School districts in Missouri recently announced that fights between students on school grounds could potentially result in a felony charge starting in 2017.

“The way the new statue reads, if a person commits the offense of an assault in the third degree this will now be classified as a Class E felony, rather than a misdemeanor. If he or she knowingly causes physical injury to another person (hits someone or has a fight with another individual and an injury occurs) – one or both participants may be charged with a felony.” – Hazelwood School District

The president of the Missouri Prosecutors Association, Amy Fite, claims that the revisions for the  felony assault statutes “actually make it less likely an altercation on school grounds will be considered a felony,” saying instead that the 2016 law already declares assault on school property a felony. Regardless of these legal distinctions, some are concerned that these measures will further target black youth and cement the school-to-prison pipeline.

According to the 2013-2014 Civil Rights Data Collection published by the U.S. Department of Education, 2.8 million K-12 students received one or more out-of-school suspensions. Black students were 3.8 more likely than white students to receive these school suspensions.

In addition, between 2004 and 2014, the total U.S. state and federal prison population was 93% male, and of that population, 37% were black, despite the total black population in the U.S. being about 13%.

The latest effort to deter school violence in Missouri may be well-intentioned, but it’s unlikely to succeed. Typical criminology research indicates that altering the severity of a punishment does not do much to deter crime; rather, it is the certainty of getting caught and punished that can help deter crime.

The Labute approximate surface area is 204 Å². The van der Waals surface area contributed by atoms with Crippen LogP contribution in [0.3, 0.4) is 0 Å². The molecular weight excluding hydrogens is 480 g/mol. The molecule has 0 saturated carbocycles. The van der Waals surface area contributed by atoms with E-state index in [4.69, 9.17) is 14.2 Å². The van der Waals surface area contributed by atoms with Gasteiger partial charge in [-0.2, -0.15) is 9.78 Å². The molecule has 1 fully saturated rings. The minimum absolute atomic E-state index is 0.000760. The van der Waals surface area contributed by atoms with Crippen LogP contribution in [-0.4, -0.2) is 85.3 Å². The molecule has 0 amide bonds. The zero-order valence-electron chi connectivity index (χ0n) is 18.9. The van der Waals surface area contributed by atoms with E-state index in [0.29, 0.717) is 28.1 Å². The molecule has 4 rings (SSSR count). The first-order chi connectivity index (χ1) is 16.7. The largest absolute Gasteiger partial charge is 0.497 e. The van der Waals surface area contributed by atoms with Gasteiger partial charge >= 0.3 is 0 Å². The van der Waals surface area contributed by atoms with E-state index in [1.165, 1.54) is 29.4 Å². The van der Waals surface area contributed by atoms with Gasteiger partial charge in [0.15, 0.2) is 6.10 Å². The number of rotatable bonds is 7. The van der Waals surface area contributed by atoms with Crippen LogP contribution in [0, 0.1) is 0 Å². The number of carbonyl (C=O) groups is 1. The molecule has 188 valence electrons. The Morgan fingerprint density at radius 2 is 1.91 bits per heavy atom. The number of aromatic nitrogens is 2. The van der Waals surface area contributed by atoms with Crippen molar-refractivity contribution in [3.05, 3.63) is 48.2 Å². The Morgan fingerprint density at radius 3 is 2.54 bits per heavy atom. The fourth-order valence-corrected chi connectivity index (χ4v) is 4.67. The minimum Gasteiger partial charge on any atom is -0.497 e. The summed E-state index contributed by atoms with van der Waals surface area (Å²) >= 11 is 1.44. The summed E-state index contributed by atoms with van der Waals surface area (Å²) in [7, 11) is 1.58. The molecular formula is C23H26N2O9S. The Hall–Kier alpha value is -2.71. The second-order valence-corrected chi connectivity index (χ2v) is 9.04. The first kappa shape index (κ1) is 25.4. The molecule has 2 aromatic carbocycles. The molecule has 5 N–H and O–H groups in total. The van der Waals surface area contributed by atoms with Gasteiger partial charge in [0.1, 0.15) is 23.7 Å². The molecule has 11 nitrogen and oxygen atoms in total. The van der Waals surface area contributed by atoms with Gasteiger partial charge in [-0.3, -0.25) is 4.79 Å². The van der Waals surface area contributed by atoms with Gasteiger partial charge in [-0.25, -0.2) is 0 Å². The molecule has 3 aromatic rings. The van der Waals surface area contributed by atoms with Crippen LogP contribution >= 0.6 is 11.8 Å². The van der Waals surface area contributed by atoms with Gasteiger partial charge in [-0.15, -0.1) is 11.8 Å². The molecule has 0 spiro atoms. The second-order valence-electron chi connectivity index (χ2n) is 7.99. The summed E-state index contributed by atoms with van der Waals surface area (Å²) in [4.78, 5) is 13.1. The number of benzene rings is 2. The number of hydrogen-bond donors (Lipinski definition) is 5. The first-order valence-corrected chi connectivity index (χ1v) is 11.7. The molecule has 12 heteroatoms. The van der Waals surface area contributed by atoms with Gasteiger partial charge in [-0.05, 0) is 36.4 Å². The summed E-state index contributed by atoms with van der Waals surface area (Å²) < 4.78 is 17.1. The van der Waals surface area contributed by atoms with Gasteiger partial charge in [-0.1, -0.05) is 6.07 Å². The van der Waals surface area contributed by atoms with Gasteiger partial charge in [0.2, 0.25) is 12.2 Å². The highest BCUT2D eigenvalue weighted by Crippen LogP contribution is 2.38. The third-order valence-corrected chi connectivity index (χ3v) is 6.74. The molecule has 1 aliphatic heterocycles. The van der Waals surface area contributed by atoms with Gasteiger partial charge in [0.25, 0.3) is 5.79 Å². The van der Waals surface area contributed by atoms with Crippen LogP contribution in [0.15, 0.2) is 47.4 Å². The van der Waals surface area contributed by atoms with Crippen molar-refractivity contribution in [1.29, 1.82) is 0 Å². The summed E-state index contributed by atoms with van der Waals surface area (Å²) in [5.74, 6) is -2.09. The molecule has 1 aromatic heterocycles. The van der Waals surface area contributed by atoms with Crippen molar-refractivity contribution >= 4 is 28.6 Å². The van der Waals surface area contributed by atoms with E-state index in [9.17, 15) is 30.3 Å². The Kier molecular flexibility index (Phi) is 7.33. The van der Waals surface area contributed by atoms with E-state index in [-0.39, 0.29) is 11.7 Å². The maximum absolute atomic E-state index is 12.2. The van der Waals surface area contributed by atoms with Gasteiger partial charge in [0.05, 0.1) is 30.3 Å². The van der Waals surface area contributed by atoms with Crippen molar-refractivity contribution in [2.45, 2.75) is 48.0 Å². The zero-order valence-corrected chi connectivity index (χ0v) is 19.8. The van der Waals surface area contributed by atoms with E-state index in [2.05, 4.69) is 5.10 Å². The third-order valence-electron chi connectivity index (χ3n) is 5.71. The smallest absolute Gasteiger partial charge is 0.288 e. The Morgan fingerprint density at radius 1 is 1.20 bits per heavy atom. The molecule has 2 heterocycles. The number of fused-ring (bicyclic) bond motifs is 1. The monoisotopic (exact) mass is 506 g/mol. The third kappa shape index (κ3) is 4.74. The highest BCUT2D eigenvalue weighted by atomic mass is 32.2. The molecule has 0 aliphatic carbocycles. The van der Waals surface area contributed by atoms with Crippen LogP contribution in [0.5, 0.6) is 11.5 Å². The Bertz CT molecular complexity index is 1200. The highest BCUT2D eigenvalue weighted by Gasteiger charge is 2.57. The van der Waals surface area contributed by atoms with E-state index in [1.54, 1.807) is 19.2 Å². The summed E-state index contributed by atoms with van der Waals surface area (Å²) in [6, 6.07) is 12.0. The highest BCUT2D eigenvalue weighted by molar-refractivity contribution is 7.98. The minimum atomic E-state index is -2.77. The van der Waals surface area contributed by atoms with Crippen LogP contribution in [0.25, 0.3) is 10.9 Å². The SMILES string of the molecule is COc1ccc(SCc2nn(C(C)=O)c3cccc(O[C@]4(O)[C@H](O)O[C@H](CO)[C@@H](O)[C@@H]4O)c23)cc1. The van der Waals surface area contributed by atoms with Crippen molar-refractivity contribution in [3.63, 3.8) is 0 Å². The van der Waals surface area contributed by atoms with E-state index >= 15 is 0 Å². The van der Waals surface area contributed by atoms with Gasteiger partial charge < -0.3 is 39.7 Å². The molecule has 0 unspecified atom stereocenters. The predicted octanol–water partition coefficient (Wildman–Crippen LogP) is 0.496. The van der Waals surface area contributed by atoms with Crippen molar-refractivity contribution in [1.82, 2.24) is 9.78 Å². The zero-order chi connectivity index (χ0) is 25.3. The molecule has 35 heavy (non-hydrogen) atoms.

More importantly, however, these measures do not address the root causes of crime and delinquency. When students are getting into fights at schools and committing other delinquent acts, it’s often too late to correct their path. High-risk populations need early and lengthy prevention programs. If effective prevention programs are implemented, then we will witness an increase in attachment to school and a decrease in delinquency.

Farrington & Welsh in “Saving Children from a Life of Crime” outline a number of successful prevention programs. For example, in the Montreal Longitudinal Experimental Study, disruptive (aggressive/hyperactive) boys from low socioeconomic status neighborhoods were identified at age six. Treatment plans, which involved child skills training and parent training programs, lasted from age seven to nine. By age 12, the boys who underwent these programs committed significantly less burglary and theft and were less likely to get into fights than those in the control group.

Upgrading schoolyard fights to felony status (or reaffirming that status) will not do much to actually help communities that are struggling with violence and crime. Prevention programs are the key to healing communities.